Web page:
The President of the United States, authorized by Act of Congress,
March 3rd, 1863, has awarded in the name of Congress the Medal of
Honor to Sergeant First Class Bennie G. Adkins, United States Army.
Sergeant First Class Bennie G. Adkins distinguished himself by
acts of gallantry and intrepidity at the risk of his life above and
beyond the call of duty while serving as an Intelligence Sergeant
with Detachment A-102, 5th Special Forces Group, 1st Special Forces,
during combat operations against an armed enemy at Camp A Shau,
Republic of Vietnam, from March 9 to 12, 1966.
When the camp
was attacked by a large North Vietnamese and Viet Cong force in the
early morning hours, Sergeant First Class Adkins rushed through
intense enemy fire and manned a mortar position continually
adjusting fire for the camp, despite incurring wounds as the mortar
pit received several direct hits from enemy mortars. Upon learning
that several soldiers were wounded near the center of camp, he
temporarily turned the mortar over to another soldier, ran through
exploding mortar rounds, and dragged several comrades to safety.
As the hostile fire subsided, Sergeant First Class Adkins
exposed himself to sporadic sniper fire while carrying his wounded
comrades to the camp dispensary. When Sergeant First Class Adkins
and his group of defenders came under heavy small arms fire from
members of the Civilian Irregular Defense Group that had defected to
fight with the North Vietnamese, he maneuvered outside the camp to
evacuate a seriously wounded American and draw fire, all the while
successfully covering the rescue. When a resupply air drop landed
outside of the camp perimeter, Sergeant First Class Adkins, again,
moved outside of the camp walls to retrieve the much-needed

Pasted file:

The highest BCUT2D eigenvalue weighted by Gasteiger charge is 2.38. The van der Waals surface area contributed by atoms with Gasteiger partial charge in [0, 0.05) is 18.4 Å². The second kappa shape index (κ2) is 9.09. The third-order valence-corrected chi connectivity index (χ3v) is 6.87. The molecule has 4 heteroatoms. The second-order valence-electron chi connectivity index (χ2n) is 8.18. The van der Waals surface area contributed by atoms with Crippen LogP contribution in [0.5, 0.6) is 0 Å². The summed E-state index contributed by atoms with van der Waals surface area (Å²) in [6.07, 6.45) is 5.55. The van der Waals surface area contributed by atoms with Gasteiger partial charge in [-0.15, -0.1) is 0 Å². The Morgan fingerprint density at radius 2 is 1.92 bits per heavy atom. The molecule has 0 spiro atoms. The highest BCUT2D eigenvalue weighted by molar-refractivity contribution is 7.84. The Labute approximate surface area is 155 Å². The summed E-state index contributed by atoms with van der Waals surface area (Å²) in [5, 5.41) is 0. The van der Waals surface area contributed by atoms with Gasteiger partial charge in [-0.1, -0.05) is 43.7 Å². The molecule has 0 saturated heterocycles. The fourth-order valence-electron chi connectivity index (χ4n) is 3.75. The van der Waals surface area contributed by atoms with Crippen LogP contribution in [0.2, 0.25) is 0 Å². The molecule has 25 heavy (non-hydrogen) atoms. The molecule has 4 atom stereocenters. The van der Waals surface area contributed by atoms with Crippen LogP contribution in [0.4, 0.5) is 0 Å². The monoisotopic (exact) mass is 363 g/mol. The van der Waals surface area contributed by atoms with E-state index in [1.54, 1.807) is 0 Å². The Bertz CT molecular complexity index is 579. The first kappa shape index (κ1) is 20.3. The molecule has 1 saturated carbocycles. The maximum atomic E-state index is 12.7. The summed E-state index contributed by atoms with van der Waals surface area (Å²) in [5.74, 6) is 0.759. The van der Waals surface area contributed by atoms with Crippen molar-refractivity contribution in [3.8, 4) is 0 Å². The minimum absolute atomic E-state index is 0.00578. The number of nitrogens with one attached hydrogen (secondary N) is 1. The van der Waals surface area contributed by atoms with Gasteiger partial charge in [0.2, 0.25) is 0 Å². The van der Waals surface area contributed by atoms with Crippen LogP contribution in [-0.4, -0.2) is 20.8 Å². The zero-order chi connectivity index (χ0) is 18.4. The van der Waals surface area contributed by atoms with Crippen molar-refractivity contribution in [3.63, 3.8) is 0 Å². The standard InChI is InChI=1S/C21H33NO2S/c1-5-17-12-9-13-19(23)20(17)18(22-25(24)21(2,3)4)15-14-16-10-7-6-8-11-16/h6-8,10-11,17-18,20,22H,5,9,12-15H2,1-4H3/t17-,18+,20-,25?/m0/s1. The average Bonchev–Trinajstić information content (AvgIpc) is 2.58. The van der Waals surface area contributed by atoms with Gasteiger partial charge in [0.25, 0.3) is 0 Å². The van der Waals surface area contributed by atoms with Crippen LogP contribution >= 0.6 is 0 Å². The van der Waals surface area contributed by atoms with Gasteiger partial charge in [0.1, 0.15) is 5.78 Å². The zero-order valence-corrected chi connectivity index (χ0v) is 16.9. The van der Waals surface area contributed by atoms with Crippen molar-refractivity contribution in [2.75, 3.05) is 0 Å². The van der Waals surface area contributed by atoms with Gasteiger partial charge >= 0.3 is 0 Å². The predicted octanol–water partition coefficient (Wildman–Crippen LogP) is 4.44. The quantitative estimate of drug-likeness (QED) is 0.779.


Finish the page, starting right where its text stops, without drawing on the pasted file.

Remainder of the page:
During the early morning hours of March 10, 1966,
enemy forces launched their main attack and within two hours,
Sergeant First Class Adkins was the only man firing a mortar weapon.
When all mortar rounds were expended, Sergeant First Class Adkins
began placing effective recoilless rifle fire upon enemy positions.
Despite receiving additional wounds from enemy rounds exploding on
his position, Sergeant First Class Adkins fought off intense waves
of attacking Viet Cong. Sergeant First Class Adkins eliminated
numerous insurgents with small arms fire after withdrawing to a
communications bunker with several soldiers. Running extremely low
on ammunition, he returned to the mortar pit, gathered vital
ammunition and ran through intense fire back to the bunker.
After being ordered to evacuate the camp, Sergeant First Class
Adkins and a small group of soldiers destroyed all signal equipment
and classified documents, dug their way out of the rear of the
bunker and fought their way out of the camp. While carrying a
wounded soldier to the extraction point he learned that the last
helicopter had already departed.
Sergeant First Class Adkins
led the group while evading the enemy until they were rescued by
helicopter on March 12, 1966. During the 38-hour battle and 48 hours
of escape and evasion, fighting with mortars, machine guns,
recoilless rifles, small arms, and hand grenades, it was estimated
that Sergeant First Class Adkins had killed between 135 and 175 of
the enemy while sustaining 18 different wounds to his body.
Sergeant First Class Adkins' extraordinary heroism and selflessness
above and beyond the call of duty are in keeping with the highest
traditions of the military service and reflect great credit upon
himself, Detachment A-102, 5th Special Forces Group, 1st Special
Forces and the United States Army.
Medal of Honor Ceremony
video | Bennie
Adkins' Heroic Story